In 1899, German Biologist, Ernst Haeckel, published his book Art Forms in Nature, depicting the strangely beautiful forms that occur in exotic marine and microscopic life. The publication, wonderfully successful in its time, was able to bring the wonder and beauty that scientists see every day to the general public. Today, the people behind Beautiful Chemistry aim to follow in Haeckel’s footsteps by using digital media and technology to acquaint the general public with the magnificence of chemistry.
Beautiful Chemistry has found a variety of means to present this intriguing science in an approachable way. Using 4K UltraHD cameras and special lenses, they have captured amazing video that will paint chemical reactions in a whole new light. Slowed down to various different speeds, you can witness precipitation, metal displacement, crystallization, bubbling, and so many others in astonishingly gorgeous detail.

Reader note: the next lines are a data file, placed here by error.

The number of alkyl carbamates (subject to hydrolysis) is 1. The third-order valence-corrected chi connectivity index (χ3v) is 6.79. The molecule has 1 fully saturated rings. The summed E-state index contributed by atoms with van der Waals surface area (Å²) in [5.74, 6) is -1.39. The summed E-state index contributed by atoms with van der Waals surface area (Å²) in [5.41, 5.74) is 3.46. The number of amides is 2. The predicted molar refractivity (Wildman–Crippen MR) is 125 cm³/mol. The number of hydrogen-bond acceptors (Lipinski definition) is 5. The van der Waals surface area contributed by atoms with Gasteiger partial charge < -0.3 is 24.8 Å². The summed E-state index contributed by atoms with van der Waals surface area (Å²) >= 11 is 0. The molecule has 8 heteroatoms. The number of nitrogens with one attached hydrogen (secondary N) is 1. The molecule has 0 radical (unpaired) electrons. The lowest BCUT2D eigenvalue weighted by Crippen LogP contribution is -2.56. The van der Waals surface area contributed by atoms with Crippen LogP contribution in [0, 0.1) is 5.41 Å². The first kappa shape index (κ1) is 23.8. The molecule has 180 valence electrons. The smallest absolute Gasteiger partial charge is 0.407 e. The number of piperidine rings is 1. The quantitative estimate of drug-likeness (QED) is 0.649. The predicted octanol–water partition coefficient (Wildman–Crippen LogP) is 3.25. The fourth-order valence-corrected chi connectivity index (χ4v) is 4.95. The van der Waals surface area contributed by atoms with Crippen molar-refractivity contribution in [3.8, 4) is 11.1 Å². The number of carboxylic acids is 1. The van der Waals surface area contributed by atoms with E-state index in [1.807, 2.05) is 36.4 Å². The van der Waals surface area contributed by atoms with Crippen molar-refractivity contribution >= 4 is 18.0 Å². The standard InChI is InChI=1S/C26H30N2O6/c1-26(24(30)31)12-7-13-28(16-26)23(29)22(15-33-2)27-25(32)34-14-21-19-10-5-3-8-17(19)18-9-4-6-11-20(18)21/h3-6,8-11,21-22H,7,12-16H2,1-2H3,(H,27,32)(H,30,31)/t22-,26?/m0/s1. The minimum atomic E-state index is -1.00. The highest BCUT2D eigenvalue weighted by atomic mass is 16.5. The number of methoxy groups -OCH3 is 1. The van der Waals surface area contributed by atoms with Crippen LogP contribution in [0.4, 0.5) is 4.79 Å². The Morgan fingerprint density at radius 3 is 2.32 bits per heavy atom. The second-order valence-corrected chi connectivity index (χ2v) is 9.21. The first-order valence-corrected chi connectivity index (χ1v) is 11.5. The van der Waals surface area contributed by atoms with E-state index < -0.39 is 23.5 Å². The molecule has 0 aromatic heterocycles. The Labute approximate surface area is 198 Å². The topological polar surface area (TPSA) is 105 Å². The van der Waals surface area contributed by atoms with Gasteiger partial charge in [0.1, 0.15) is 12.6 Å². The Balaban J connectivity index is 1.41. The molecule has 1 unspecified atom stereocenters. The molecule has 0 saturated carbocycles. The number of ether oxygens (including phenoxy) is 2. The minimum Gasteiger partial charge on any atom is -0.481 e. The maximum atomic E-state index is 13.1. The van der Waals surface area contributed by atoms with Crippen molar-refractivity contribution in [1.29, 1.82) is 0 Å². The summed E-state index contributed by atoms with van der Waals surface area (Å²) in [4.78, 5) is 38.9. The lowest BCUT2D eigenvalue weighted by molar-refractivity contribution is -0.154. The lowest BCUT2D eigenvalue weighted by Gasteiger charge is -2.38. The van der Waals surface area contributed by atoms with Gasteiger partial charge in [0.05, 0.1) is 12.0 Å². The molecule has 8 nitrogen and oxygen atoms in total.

(Below: Chemical Color Change in Flowers)
They have also used advanced computer graphics and interactive technology to illustrate some of the most interesting chemical structures the known universe has to offer. Inner structures of crystals, DNA, interlocked molecules, and molecular recognition and self-assembly are among the many they present.
(Below: Variations of Interlocked Molecules)
Finally, Beautiful Chemistry has recreated the chemical apparatus used by Joseph Priestly (1733-1804), and Antoine Lavoisier (1743-1794). Full diagrams and explanations on how they were supposed to work can be found on their website.
(Below: Priestly’s Apparatus (top) and Lavoisier’s Apparatus (bottom)